With Spring here, I figured outside gardening and landscaping plans are being formed by some of you, so I wanted to share this before and after of our former house’s front garden area where we dramatically changed the look by landscaping and constructing this DIY pergola from scratch. I hope it will inspire you to see what a dramatic difference landscape and details can make for your house too!
I’ll let the picture speak for itself…
The house had been built about 10 years prior, but some things just had never been finished. Here’s what we did to finish the landscaping on the front of the house… well, more than just ‘finish’ it, we actually started over.
We started by ripping out the half dead bushes around the house. Then we needed to add a ton, (well actually tons!) of dirt around the house to properly slope it so the water would run away from the house when it rained, instead of towards the foundation.
After the fill was graded properly, we then had our contractor install a sidewalk and patio pad around to the ‘front’ door.
From that point, we laid black landscape plastic on the new backfill, for added insurance to control the water runoff. (we were finishing the basement and for sure didn’t want any leaking in there. We also added gutters too.) A little trick I came up with, while laying the landscape plastic down, was to lay it all the way from against the foundation of the house out to actually lay over the top of the cement walk a couple of inches. That way, the rainwater would continue it’s path away from the house, on top of the plastic, and just flow across the sidewalk, away from the house. This would help prevent it from eroding under the new sidewalk. I then laid the antique bricks on the edge of the cement sidewalk, sandwiching the plastic between.
Then to cover the plastic between the bricks and the house, we laid pea gravel over it. Whew, I still remember that day… it was blistering hot and muggy. Our teenage kids, my husband and me were working like crazy, shoveling and dumping and spreading all that rock all the way around the house, to get all the plastic, rock and brick laid. Then at one point, we got so overheated, that we just decided to all go down to the river and jump in. Boy that cool water never felt so good as it did that day.
The old bricks that I used in the landscaping, I got for ‘free’ from someone in town that had taken down an old chimney. They were glad to get rid of the pile of bricks in their yard. I say ‘free’, but I did have to work a bit, besides the obvious hauling… being from a chimney, they were covered with the old mortar of it, so with a hammer and chisel working outside on a tarp, I knocked off the mortar. It took time, but worth it… I love old bricks.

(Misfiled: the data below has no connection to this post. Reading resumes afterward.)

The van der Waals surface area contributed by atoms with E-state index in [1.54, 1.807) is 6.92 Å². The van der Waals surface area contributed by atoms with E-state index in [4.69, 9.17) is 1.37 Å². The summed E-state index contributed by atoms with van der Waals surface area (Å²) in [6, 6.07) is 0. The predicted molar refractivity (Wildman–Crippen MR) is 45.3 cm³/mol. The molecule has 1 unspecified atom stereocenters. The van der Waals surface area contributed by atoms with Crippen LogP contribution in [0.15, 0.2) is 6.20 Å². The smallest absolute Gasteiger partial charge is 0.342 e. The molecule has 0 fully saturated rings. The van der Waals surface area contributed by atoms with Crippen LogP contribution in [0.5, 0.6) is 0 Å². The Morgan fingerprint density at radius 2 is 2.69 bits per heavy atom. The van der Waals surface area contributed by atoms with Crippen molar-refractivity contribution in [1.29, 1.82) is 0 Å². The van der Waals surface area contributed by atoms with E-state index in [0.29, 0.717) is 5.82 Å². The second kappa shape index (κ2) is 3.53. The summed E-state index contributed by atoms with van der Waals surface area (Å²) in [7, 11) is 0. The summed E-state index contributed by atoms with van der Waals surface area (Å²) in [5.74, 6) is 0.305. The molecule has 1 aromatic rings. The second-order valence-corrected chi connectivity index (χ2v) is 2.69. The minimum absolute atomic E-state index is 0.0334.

From the sidewalk toward the front of the yard, we added more garden areas, defined with a small iron fence and ‘stone’ posts.
Here you can see the fence, it was purchased from Menard’s and is a cinch to install. Once you have marked a straight line with a string along where you’re going to put the fence, then you just push the rods into the ground, connecting the panels together. No digging necessary. Except for the faux stone posts… They too are from Menard’s, and are composite post sleeves and caps that slide over 4×4 posts we put in the ground setting the bottom of the post below the frostline. Which up here in NW Wisconsin, that means around 3-4′ deep at least!
The arborvitae are now topiary form, after the deer found them one hard winter and munched a bunch of foliage on the bottom. So the following spring, I just cleaned up the bottom branches with pruners and actually liked them better this way.
On top of the patio pad we had the contractor pour for us, we built this pergola (in real time, it was a couple years after the patio was done)
It really was very easy. It took us, my husband and me, (two carpentry novices!) a couple of days to complete.
The front three found columns are fiberglass support columns from Menard’s. Once we figured out how to attach them to the concrete pad, (special cement screws and a rented impact driver) the rest was pretty easy.
I drew out on one of the large 2 x 12’s a curvy end pattern I liked, then copied that to the other 2 boards. To cut it out, I just used a jigsaw.
The same process was done for the smaller 2 x 4’s that run parallel with the house.
We devised a bracket and pin design for connecting the pergola to the front of the house. In case the patio moves up or down, we didn’t want the front of the porch posts to be stressed from the pergola moving with the patio, so it now can pivot in the bracket system it’s mounted to the house with.
There were other things that we changed in our house’s exterior as well, like painting the cedar siding, re-roofing, adding trim around the windows to create contrast from the siding, renovating the garage into a dining room and adding windows to that room, but the landscape and pergola was a huge change and upgrade to the way this house looks.
I hope you’re encouraged to realize the worth landscaping can add to your property too. One thing that I think is important to mention, although this finished landscaping actually took us several years to get completed, we had the plan for it from the beginning, and worked to get the end of that plan over the course of the years. That way with a good plan from the beginning, you can avoid ‘doing’ and ‘undoing’ to ‘re-do’.
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